Another fascinating twist in Fried’s argument, which is based on the A. W. Mellon Lectures in the Fine Arts he delivered at the National Gallery of Art in Washington, DC, several years ago, comes in his use of Stanley Cavell’s theories on Shakespearean tragedy. For Cavell, what makes Shakespeare’s tragic figures tragic is their inability to confront the reality of “human finitude,… the often painful fact of the necessary separateness of persons and their consequent opacity to one another,” Fried writes. This “necessary separateness “ is necessary in Caravaggio’s paintings as well. Cavell’s theory reminded me of T.S. Eliot’s critique of Samuel Taylor Coleridge’s analysis of Hamlet. Coleridge, Eliot complained, “make a Coleridge of Hamlet.” The identification of reader and character in Coleridge’s case was complete—the Narcissistic infinite loop that sets neither art nor artist nor analyst free. By bringing in these ideas from outside the art world, Fried amplifies the power of his argument.
As beautiful as Fried’s analysis of Caravaggio is (ably complimented by 200 color illustrations), I found myself equally captivated by his rehabilitation of the Caravaggisti, the often-belittled followers of the master. Rather than the “parasitic” painters of conventional wisdom, the Caravaggisti emerge in Fried’s essay as part of “a collective effort to formulate a new paradigm for gallery painting… extrapolated” from Caravaggio’s art and continued through that of Orazio and Artemisia Gentileschi, Bartolomeo Manfredi, Valentin de Boulogne, and others. Caravaggio becomes the central figure of a great tradition rather than the lone genius—inspiration to his followers, inspirational rival to contemporaries such as Annibale Carracci and Lodovico Carracci, and even indirectly influential to later critics such as Poussin who endlessly professed his loathing for the “other” Michelangelo.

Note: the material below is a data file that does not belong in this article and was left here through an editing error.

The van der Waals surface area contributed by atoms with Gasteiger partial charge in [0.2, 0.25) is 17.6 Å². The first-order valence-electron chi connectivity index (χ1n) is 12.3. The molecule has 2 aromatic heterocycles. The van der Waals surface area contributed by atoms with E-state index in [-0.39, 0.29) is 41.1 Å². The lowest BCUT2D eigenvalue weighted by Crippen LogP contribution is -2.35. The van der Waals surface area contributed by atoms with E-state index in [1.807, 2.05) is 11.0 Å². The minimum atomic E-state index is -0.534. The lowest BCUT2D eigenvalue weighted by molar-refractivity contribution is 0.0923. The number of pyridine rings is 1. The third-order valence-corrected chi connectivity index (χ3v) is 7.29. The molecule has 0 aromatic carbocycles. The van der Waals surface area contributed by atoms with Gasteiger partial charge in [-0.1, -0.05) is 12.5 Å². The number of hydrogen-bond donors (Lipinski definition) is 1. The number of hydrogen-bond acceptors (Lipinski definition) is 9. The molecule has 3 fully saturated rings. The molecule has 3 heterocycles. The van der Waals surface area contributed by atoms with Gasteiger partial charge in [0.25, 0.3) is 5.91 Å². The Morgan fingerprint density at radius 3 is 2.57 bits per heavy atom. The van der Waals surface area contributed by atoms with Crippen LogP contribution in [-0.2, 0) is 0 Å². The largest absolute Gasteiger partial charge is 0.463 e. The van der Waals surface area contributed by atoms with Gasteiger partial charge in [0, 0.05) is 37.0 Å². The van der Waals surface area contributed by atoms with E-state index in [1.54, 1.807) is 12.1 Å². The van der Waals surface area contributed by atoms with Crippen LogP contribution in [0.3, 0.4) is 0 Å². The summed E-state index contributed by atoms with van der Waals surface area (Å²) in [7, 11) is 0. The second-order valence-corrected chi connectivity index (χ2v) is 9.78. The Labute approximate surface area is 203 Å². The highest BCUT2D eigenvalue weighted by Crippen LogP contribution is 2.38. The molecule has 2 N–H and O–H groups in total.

In the very beginning of the very first lecture, Fried announces his “outsider” status in Caravaggio studies. After a lifetime committed to the study of French painting, Fried directs his gaze to Caravaggio studies and sets it on its edge. We’ve always appreciated the confrontational quality of Caravaggio. That “in your face” power that pushes us away is unmistakable. What Fried brings to the discussion is the “in your head” power of Caravaggio—the immersive power of the contemplation embedded in the scenes that leads us to identify with the inner life of painted figures. “I’ll be your mirror,” Caravaggio says, before stepping through the looking glass and shattering it on the way out. Michael Fried’s The Moment of Caravaggio allows us to pick up the pieces.